It is apparent that if defendant is guilty of a continuous breach of contract and has threatened to improperly interfere with the contractual relations of third parties in the future, equity will take jurisdiction. In 28 Am. Jur. 290, it is stated:

“The right freely to contract is an inherent one and part of the liberty guaranteed to every citizen. It is a privilege that may not be destroyed by force, fraud, or illegal means, and one which will, in a proper case, *506be protected in equity by injunction. Any unjustifiable interference by a third person with the contract, which results in irreparable injury to the complaining party for which the law furnishes no adequate and complete relief, may be enjoined, provided, of course, such contract is not in violation of either law or public policy as to creating a monopoly or restricting a trade, and is not otherwise violative of public policy, and notwithstanding the plaintiff may not be entitled to specific performance of the contract, either positively or negatively.”

We, therefore, are of the opinion that defendant is guilty of a tortious action, if in fact it can be proved that it has maliciously and improperly interfered with the contracts made by plaintiff with third parties, by reason of which irreparable damages have been suffered. It is apparent that, if this legal wrong is persisted in and is recurring, and that it will most likely result in irreparable injury to plaintiff, the remedy at law is not adequate and that equity may grant relief. In the case of Pennsylvania Co., etc., et al. v. Sun Co., 290 Pa. 404, 409, it was held:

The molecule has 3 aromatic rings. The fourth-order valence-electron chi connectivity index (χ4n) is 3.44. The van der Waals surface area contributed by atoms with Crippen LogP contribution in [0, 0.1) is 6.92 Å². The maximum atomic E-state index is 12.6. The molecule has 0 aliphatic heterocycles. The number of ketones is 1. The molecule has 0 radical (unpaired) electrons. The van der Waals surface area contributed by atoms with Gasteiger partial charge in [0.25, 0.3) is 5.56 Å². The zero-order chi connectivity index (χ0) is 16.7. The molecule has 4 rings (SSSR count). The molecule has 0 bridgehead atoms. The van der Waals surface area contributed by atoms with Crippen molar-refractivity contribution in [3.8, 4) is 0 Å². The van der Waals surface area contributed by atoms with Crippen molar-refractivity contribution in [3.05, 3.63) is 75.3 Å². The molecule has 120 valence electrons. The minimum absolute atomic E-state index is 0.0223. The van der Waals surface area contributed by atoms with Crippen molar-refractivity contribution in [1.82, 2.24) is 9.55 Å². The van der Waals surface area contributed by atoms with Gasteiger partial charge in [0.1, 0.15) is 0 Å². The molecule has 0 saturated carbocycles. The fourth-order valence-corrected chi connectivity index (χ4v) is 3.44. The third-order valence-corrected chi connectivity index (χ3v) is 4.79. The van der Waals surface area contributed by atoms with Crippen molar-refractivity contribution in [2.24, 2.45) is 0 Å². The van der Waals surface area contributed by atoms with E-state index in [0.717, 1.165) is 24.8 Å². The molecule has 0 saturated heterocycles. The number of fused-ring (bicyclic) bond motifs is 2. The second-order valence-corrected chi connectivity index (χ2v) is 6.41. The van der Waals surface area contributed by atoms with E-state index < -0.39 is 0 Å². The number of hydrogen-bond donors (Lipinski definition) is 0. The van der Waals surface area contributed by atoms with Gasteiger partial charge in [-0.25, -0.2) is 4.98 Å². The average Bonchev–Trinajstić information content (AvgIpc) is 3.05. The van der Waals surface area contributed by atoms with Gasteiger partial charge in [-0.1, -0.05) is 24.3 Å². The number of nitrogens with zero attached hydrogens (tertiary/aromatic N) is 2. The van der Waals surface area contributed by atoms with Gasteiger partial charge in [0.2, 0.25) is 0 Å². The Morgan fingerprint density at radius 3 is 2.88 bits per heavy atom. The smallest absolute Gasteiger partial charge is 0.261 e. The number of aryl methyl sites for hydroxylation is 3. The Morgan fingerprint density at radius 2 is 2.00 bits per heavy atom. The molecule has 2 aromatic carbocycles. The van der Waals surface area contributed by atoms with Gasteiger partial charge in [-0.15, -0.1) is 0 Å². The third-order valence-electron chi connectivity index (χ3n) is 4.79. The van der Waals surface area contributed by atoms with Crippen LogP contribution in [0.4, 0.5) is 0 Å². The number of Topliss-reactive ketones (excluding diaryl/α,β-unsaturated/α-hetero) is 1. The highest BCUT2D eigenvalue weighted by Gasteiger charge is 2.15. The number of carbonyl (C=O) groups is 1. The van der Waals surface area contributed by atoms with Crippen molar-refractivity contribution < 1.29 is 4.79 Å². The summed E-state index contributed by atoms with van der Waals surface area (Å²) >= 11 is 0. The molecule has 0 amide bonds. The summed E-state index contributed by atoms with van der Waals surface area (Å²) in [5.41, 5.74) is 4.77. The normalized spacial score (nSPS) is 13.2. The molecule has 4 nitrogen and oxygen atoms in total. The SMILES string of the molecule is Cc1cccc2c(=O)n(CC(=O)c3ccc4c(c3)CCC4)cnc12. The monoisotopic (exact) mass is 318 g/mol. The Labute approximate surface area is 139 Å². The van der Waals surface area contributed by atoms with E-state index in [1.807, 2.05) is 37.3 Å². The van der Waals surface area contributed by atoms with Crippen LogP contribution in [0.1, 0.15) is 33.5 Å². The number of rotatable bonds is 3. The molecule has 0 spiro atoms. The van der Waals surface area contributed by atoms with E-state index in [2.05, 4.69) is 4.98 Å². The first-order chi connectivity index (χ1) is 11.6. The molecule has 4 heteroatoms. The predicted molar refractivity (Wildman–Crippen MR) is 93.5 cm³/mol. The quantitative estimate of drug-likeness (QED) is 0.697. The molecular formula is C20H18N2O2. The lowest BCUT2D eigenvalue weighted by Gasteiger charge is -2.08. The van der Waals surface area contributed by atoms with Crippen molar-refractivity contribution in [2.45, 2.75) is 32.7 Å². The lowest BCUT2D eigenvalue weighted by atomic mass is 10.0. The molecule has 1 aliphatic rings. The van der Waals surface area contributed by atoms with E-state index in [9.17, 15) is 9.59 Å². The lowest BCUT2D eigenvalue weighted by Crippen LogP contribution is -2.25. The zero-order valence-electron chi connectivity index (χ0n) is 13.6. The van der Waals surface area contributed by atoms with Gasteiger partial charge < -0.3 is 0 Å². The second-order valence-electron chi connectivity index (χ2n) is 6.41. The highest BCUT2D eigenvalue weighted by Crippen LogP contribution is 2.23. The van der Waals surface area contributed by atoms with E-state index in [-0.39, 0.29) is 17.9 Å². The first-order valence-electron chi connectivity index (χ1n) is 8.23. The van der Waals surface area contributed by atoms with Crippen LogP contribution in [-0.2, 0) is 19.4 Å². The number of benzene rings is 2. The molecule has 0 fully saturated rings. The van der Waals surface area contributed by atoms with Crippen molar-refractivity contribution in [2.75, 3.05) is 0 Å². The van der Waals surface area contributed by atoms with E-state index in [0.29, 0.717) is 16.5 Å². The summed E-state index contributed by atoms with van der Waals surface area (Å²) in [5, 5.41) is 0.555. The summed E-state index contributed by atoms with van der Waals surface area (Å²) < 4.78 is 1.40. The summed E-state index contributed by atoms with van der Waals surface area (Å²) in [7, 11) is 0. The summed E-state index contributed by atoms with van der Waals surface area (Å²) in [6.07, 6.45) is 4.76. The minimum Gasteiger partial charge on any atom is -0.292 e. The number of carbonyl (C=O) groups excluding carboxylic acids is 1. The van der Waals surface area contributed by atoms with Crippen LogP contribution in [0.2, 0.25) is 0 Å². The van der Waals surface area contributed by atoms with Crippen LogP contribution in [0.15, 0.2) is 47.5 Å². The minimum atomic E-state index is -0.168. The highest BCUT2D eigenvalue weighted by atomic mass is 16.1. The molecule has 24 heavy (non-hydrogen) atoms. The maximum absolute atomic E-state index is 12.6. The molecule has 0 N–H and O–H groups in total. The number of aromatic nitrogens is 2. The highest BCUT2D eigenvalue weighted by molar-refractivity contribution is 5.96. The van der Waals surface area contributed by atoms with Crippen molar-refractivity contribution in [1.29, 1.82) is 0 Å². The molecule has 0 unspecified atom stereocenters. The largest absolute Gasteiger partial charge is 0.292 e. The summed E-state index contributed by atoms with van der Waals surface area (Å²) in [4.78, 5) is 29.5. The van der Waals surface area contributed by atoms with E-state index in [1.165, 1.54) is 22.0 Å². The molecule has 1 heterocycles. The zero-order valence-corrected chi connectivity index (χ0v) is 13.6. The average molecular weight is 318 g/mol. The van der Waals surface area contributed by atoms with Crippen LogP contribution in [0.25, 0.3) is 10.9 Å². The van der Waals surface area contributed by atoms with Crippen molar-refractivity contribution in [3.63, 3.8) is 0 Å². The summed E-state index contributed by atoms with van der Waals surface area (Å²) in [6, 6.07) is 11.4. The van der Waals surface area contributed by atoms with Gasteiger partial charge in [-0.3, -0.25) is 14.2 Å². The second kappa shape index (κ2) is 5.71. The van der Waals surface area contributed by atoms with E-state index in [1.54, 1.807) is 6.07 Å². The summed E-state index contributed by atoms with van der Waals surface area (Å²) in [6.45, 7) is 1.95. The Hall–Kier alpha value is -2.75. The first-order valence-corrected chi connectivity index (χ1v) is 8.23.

“Where, however, a party is entitled to compensation at law, if the injury, actual or threatened, be of a continuous nature and remediable only by multiplicity of suits, or where the injury is irreparable by damages at law, equity will exercise its restraining power. This is the test of equity jurisdiction: Evans v. Fertilizing Co., 160 Pa. 209, 220.”

See also Western Penna. Hospital et al. v. Lichliter et al., 340 Pa. 382, 393, where it was held:

“An injured party whose rights are transgressed is not obliged to pursue his strict legal remedy when the relief thereby afforded is neither full, complete nor adequate.”